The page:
The Solemnity of Epiphany of the Lord
The Feast of the Epiphany has traditionally been considered more theologically important than almost any other Feast Day, including Christmas. The early Christians had only Scripture, not the wealth of tradition we have today, to guide them in marking the great events of the life of Christ.
So Holy Week and Easter, the Baptism of the Lord, Pentecost, and Epiphany jumped off the pages of Scripture as great events which merited celebration. These few dates became fixed points in the calendar and were later surrounded over the centuries with numerous other feasts and saints’ day.
Two lessons from the visit of the Magi are worth considering. The first is that the wise mens’ gifts were given after Christmas. Many Catholic cultures preserve the ancient tradition of giving gifts on the Epiphany, not on Christmas itself. This tradition separates the birth of Christ from gift giving. When these two things – the birth of Christ and the giving of gifts – are collapsed into the same day, it causes some confusion of priorities, and the birth of Christ never wins. Waiting to exchange gifts until January 6th lets the child God have the stage to himself for a day. It makes people, especially children, wait, something few of them do anymore. Gift giving postponed until January 6th makes for a long, leisurely, Christmas season, and has the benefit of tradition and good theology as well.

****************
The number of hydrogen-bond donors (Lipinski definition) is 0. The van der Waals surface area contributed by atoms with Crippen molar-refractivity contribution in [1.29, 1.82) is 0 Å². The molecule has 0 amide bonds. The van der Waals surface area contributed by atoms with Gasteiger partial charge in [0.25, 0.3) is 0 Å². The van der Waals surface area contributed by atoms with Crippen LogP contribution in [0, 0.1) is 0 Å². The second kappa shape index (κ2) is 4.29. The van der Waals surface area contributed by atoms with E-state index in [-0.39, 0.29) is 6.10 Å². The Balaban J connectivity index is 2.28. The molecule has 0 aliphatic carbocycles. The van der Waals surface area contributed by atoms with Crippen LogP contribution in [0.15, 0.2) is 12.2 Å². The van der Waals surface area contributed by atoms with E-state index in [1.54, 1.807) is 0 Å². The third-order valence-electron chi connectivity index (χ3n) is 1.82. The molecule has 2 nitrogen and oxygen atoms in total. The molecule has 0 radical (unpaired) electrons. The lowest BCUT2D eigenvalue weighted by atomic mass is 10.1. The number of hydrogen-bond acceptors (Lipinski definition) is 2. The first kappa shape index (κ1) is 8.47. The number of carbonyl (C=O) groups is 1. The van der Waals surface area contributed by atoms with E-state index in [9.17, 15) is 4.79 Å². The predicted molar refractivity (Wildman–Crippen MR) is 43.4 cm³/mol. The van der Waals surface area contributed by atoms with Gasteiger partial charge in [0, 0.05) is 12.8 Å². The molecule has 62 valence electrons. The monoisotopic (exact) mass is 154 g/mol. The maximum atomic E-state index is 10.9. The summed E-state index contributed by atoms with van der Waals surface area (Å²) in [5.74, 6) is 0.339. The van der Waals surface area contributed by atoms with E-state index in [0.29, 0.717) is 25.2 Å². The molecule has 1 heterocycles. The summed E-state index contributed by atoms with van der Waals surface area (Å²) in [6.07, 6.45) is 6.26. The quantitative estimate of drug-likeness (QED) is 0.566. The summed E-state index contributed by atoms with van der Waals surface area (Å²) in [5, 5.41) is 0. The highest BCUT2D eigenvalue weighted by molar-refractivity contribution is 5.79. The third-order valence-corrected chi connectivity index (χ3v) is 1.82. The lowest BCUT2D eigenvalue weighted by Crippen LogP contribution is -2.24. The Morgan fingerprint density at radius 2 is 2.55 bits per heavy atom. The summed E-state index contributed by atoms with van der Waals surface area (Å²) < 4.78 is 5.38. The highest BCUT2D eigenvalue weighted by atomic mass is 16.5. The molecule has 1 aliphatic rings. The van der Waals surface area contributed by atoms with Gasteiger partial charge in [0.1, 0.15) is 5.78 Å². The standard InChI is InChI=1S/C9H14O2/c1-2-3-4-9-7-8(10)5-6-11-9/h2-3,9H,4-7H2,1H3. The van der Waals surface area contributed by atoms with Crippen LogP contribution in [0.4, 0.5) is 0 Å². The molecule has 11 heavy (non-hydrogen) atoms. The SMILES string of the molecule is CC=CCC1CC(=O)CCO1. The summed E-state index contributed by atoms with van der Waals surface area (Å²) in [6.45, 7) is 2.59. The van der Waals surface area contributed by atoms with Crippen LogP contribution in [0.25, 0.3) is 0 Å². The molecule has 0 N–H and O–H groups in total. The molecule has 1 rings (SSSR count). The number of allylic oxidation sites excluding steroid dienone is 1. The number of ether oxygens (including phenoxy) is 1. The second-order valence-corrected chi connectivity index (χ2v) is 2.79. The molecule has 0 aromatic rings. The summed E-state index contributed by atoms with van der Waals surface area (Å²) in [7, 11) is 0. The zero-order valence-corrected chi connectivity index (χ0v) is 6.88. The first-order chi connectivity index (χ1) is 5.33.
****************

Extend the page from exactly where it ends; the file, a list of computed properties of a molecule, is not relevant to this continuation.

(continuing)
Another great lesson from the Magi is more theological – that a true religion must be true for everyone, not just for some people. Truth is not geographical or confined to borders. Truth by its nature conquers untruth. The Magi are the first non Jews, or Gentiles, to worship Christ. They tell us that the mission field of Christ is the whole world, not just the Holy Land. The Church is forever bound, then, to teach, preach, and sanctify the world over. The Magi crack everything open. The true God and His Church must light a fire in Chinese souls, Arab souls, African souls, and Korean souls. This may take until the end of time, but Christianity has time on its side. The Magi give personal testimony to the universality of the church, one of its four marks. The Epiphany is the start of the multi-cultural, multi-lingual, multi-ethnic, and faith united society the Catholic Church envisions as the only source of true human unity. Catholicism started multi-culturalism and diversity without sacrificing unity and truth.
Today’s Catholic Quote:
Balthasar, Caspar, and Melchior, your minds were prepared to receive a greater truth. Let us see in you kings an example of holy curiosity, of pilgrimage by light to light. Your search was not endless. It did not preclude finding. Your end was pure and your search was true. When you discovered your treasure, guided by a star, you laid down your bodies and your gifts in homage. May our search also find. May our pilgrimage also end in truth followed by love.